How to keep your kids safe from air pollution this Diwali?

4 min read

Air is already heavy with toxic muck before Diwali. There is no room for more pollution either in our air or in our lungs. Like the festival itself, the buzz around its pollution aftermath has also become an annual ritual. Are we serious enough to not to make this festival an occasion to choke, wheeze, and suffocate our near and dear ones? Crackers not only spike pollution levels but also lace it with deadly cancer-causing substances.

A recent study from WHO, billions of people are being exposed to toxic air with pollution increasing at an alarming rate of 8% in the last five years globally. Air pollution levels have risen in recent years and quality of air is poor and has adversely affected the health of millions of people.
According to the World Health Organisation (WHO) global air pollution database release in Geneva , India has 14 out of 15 most polluted cities in the world in terms of PM 2.5 concentrations.

Diwali is less than a week away and so is Delhi from turning into a gas chamber. According to the Central Pollution Control Board (CPCB), the city’s overall Air Quality Index (AQI) was 358 last week which falls under the ‘very poor’ category.

How long do you think before it hits your home?

35% of the kids in India are already affected have weaker lungs? 3 million people die in India due to Indoor pollution?
The air in your home is the same as the air outside in the city:
People believe it is safer be indoors and by not bursting crackers might help them protect themselves, it certainly won’t help because the air inside your home is polluted too.
What is Indoor Air Pollution?
Indoor air pollution is the degradation of indoor air quality by harmful chemicals and other materials; it can be up to 10 times worse than outdoor air pollution. This is because contained areas enable potential pollutants to build up more than open spaces.
Statistics suggest that in developing countries, health impacts of indoor air pollution far outweigh those of outdoor air pollution. Indoor air pollution from solid fuels accounted for 3.5 million deaths and 4.5% global daily-adjusted life year; it also accounted for 16% particulate matter pollution.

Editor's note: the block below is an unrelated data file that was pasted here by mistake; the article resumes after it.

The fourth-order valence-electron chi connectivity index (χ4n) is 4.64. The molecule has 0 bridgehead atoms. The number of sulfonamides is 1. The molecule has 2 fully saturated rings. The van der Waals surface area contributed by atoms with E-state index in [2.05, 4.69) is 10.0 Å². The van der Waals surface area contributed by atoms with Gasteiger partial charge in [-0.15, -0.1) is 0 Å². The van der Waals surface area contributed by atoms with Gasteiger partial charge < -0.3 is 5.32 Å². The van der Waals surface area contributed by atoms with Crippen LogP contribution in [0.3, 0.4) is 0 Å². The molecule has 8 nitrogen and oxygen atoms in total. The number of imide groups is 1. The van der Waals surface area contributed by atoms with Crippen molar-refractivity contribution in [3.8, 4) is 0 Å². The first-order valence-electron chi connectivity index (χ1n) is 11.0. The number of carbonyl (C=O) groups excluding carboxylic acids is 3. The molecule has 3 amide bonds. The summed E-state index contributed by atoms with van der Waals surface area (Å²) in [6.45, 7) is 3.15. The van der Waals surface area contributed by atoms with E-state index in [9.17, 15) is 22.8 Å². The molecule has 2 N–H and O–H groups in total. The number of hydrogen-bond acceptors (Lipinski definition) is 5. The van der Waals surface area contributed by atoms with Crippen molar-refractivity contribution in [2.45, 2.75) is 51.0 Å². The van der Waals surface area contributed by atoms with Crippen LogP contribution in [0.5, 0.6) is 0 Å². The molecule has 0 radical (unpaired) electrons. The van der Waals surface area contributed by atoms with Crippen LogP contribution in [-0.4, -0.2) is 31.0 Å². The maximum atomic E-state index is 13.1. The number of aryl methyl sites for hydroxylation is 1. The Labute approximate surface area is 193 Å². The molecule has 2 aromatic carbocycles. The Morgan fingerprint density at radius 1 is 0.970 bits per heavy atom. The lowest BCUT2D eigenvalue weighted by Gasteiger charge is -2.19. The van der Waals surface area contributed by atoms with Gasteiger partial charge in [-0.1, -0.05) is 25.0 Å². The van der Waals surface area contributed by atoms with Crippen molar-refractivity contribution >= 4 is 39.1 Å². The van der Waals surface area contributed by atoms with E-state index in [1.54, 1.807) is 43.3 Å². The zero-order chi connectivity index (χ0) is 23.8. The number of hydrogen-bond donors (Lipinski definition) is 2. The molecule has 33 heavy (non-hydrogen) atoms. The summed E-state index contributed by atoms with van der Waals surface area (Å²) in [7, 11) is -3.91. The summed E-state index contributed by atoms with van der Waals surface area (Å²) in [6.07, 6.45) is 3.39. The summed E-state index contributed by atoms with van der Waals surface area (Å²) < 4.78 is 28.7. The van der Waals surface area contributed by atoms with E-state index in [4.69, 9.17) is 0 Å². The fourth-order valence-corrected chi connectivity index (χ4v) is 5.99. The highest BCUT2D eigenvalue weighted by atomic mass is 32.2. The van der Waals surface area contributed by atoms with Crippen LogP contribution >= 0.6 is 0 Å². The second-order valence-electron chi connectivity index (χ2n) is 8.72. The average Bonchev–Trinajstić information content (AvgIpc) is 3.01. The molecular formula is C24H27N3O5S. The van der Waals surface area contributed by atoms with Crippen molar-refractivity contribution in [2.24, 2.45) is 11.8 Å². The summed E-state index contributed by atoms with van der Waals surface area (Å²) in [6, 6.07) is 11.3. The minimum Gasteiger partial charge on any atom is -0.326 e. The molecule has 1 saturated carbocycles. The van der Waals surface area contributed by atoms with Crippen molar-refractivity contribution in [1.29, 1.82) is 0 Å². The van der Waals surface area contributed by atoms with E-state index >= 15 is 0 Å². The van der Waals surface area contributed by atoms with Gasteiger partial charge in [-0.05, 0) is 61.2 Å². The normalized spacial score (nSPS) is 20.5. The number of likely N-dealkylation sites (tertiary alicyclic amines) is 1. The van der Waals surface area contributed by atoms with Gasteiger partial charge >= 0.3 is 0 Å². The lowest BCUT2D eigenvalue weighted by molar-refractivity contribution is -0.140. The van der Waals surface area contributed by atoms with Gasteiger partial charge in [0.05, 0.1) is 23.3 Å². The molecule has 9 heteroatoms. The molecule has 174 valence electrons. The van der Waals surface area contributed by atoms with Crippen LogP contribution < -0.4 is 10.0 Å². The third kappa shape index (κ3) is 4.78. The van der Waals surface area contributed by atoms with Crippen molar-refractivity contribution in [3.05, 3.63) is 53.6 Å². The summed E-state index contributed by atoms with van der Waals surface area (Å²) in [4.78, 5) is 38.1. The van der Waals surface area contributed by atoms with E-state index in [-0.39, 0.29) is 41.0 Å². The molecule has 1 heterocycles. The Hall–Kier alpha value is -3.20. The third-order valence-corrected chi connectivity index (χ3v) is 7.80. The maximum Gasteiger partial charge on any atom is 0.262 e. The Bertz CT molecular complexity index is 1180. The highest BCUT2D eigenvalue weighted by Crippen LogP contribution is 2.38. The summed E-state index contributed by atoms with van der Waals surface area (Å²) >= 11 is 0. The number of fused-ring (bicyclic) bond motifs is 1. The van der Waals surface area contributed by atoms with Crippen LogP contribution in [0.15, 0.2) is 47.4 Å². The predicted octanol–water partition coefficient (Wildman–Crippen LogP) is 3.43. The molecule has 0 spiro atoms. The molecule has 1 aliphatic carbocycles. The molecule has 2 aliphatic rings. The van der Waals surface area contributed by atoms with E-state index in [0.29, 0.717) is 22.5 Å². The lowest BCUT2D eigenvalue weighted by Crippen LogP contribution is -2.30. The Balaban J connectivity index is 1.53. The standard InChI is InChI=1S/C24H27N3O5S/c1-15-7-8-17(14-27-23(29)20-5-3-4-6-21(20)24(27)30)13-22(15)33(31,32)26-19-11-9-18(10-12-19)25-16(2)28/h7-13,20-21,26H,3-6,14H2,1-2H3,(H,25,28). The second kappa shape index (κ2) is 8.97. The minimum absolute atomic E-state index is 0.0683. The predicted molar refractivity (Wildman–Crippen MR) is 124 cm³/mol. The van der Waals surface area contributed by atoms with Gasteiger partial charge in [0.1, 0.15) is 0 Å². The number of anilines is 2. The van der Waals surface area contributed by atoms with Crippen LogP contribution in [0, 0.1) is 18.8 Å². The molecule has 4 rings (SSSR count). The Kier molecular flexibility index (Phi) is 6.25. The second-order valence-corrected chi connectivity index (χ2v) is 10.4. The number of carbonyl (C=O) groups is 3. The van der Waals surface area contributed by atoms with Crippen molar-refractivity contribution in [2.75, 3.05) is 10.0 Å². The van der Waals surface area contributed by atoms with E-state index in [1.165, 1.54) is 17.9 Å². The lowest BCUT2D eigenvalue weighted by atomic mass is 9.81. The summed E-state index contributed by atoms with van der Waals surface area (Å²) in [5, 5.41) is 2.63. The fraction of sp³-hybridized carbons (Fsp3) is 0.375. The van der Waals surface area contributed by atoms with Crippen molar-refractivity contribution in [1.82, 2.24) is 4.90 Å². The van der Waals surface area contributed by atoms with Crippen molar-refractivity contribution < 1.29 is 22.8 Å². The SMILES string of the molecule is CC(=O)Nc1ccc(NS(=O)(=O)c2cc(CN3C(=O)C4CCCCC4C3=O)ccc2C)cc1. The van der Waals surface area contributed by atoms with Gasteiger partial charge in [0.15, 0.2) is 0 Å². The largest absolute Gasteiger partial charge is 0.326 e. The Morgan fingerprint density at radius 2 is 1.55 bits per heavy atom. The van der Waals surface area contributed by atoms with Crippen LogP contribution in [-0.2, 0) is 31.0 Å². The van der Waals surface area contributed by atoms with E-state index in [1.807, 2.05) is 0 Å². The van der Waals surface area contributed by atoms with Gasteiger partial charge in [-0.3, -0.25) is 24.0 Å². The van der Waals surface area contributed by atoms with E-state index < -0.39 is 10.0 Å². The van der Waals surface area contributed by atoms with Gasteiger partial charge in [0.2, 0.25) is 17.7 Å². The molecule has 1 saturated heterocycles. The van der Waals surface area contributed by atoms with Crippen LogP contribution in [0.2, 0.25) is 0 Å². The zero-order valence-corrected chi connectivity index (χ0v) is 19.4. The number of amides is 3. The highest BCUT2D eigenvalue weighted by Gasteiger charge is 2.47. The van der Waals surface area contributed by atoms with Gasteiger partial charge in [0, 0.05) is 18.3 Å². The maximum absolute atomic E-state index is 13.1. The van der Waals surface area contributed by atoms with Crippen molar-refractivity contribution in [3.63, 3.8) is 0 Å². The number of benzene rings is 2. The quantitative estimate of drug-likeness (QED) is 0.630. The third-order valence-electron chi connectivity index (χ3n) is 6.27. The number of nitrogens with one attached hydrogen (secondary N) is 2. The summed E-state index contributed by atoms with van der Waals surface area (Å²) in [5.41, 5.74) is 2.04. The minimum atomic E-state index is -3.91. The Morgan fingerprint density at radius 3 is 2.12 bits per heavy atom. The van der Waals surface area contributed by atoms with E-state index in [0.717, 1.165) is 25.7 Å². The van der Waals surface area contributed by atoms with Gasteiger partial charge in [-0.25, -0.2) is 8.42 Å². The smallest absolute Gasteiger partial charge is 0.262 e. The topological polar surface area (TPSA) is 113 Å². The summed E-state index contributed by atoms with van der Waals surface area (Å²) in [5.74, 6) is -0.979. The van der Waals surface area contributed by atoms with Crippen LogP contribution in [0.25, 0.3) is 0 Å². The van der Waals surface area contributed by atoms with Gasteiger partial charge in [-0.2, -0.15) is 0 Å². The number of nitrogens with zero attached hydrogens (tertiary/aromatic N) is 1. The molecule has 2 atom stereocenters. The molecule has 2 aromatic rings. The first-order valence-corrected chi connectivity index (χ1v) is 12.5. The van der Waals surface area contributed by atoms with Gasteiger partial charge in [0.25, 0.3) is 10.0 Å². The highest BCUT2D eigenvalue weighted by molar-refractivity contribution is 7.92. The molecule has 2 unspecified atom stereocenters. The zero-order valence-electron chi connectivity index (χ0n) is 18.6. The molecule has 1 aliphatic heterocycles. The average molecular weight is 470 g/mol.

Inadequate ventilation, high temperature and humidity lead to increased indoor pollutants, increasing the levels of PM 2.5 and PM 10, which are essentially tiny dust particles in the air.

What are the effects of Indoor Air Pollution?

The effects of indoor air pollutants range from short-term effects – eye and throat irritation – to long-term effects – respiratory disease and cancer.

Common symptoms of Indoor Air Pollution:

Symptoms of poor indoor air quality are very broad and depend on the contaminant. They can easily be mistaken for symptoms of other illnesses such as allergies, stress, colds and influenza. The most common symptoms are:

  1. coughing
  2. sneezing
  3. watery eyes
  4. fatigue
  5. dizziness
  6. headaches
  7. upper respiratory congestion

If you notice relief from your symptoms soon after leaving a particular room or building, your symptoms may be caused by indoor air contaminants.

What can we do to control indoor air pollution?

You can’t really change the atmosphere all at once, but slowly be a conscious individual and teach your kids too.
We spend a lot of time indoors, most of us spend almost 90% of our time at home and if we can breathe pure air at home, we can control it to a large extent. We do not realise but we breathe around 9 Kg of air every day.

Few measures to keep your homes safe from Indoor Air Pollution:

  • Breathe Cleaner Indoor Air: Fit air filters to wall-mounted ACs or use air purifiers to reduce exposure to PM2.5 & PM10 particles. 3M Electrostatic Air conditioner Filters help you Keep the Indoor air clean.
  • Wear a mask: Wearing a mask is an easier step to take than waiting for air pollution levels to come down. And masks are usually effective at filtering pollutants out of the air we breathe
  • Perform Exercises Away from Traffic Areas: Try going outside for walks in the morning in green areas in park or lawns. Avoid busy streets. Go for deep breathing exercises.
  • Make Your Home A Green Zone: Few plants are easy to grow with low maintenance. Try to plant them in your home. These include:
  1. Aloe Vera – it has an ability to filter benzene and
  2. Chrysanthemum – it helps to filter benzene.
  3. Bamboo palm – one can keep them in shady areas as well and they help to filter carbon mono oxide.

This Diwali, Let us get Air Conscious, What say Parents?

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